The latest data from the country’s Federal Statistics Office revealed industrial output was down 0.4 percent on November. This was in complete contrast to a forecast from Reuters for an increase of 0.7 percent. Industrial output was also down 3.9 percent on the same month a year earlier.
The latest blow to the economy in Germany was driven by continued struggles in the construction sector, where activity shrank by 4.1 percent.
The Federal Statistics Office said the motor sector – vital to Germany’s economy but has been a drag because new emissions standards translated into fewer new vehicle registrations – rebounded as output rose more than seven percent.
The figure total for November was revised up to a fall of 1.3 percent from a previously reported drop of 1.9 percent.
Thomas Gitzel of VP Bank Group, warned not to expect an upturn in the German economy anytime soon.
He said: “A positive GDP reading in the fourth quarter of 2018 now looks tight.
“A positive industry reading would have reduced the chance of a negative GDP reading in the fourth quarter.”
It is the latest in a series of blows for Germany’s economy – valued at £3trillion – as it struggles to rebound from struggles in 2018.
Last week, the country’s manufacturing sector plunged into contraction territory, dropping to 49.7 points in January from 51.1 in December, according to the latest figures from IHS Markit.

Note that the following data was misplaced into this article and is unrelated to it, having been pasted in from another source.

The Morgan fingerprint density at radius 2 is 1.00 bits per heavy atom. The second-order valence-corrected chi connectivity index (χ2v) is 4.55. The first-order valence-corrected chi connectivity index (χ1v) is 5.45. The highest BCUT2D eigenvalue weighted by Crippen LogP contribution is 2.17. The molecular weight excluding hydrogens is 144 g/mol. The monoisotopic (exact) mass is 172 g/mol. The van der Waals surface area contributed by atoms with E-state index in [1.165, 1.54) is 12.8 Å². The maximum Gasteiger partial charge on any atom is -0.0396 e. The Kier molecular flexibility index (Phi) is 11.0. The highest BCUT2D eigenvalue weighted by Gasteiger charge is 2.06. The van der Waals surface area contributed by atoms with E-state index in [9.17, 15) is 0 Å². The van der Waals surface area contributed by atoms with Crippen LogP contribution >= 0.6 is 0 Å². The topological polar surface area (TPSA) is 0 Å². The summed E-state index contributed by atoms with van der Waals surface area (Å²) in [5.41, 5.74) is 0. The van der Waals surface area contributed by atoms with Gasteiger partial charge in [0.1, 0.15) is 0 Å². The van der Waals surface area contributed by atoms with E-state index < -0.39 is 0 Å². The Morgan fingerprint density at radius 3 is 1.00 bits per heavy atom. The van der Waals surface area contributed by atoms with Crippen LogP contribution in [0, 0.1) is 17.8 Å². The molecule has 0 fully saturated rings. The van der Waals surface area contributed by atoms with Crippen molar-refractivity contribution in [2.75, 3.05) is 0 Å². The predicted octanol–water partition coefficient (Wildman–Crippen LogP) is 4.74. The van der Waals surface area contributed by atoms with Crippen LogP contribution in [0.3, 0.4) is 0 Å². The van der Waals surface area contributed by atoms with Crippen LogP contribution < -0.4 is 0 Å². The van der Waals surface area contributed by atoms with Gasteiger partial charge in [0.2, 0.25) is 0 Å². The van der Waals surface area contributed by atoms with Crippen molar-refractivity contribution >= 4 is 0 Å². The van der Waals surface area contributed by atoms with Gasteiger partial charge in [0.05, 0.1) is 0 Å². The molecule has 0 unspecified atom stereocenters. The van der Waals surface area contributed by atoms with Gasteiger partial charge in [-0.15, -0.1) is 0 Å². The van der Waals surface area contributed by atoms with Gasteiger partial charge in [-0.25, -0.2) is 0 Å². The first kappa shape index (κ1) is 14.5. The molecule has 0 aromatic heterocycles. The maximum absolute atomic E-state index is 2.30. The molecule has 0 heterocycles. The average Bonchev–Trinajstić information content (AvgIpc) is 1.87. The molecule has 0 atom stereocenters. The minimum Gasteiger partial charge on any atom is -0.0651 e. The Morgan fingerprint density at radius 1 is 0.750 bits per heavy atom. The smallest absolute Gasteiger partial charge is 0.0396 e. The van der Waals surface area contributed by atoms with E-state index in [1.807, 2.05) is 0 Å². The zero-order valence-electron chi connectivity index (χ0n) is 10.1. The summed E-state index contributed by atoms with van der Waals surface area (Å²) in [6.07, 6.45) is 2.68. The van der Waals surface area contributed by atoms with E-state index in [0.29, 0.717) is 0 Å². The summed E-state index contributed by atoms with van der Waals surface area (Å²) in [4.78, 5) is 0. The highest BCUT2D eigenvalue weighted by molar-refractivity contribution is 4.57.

Germany’s largest lender expects Eurozone’s largest economy to contract further during this quarter, with new business surveys pointing towards souring moods at companies and worsening expectations for new orders.
Deutsche Bank economists, including Sebastian Becker, wrote in a report: “The start of the German economy into 2019 has been a major disappointment so far.
“The development of several key cyclical indicators is telling us that the German economy is drifting towards recession right now.”
Deutsche Bank economists have not yet refined their one percent forecast growth for this year as they await fourth quarter data to be released by the German statistics office on February 22.
Poor results would put Germany into a state of recession after its economy shrank by 0.2 percent in the third quarter, largely due to a continued slump in its lucrative car sector.
Deutsche Bank is expecting the same 0.2 percent contraction to start off 2019.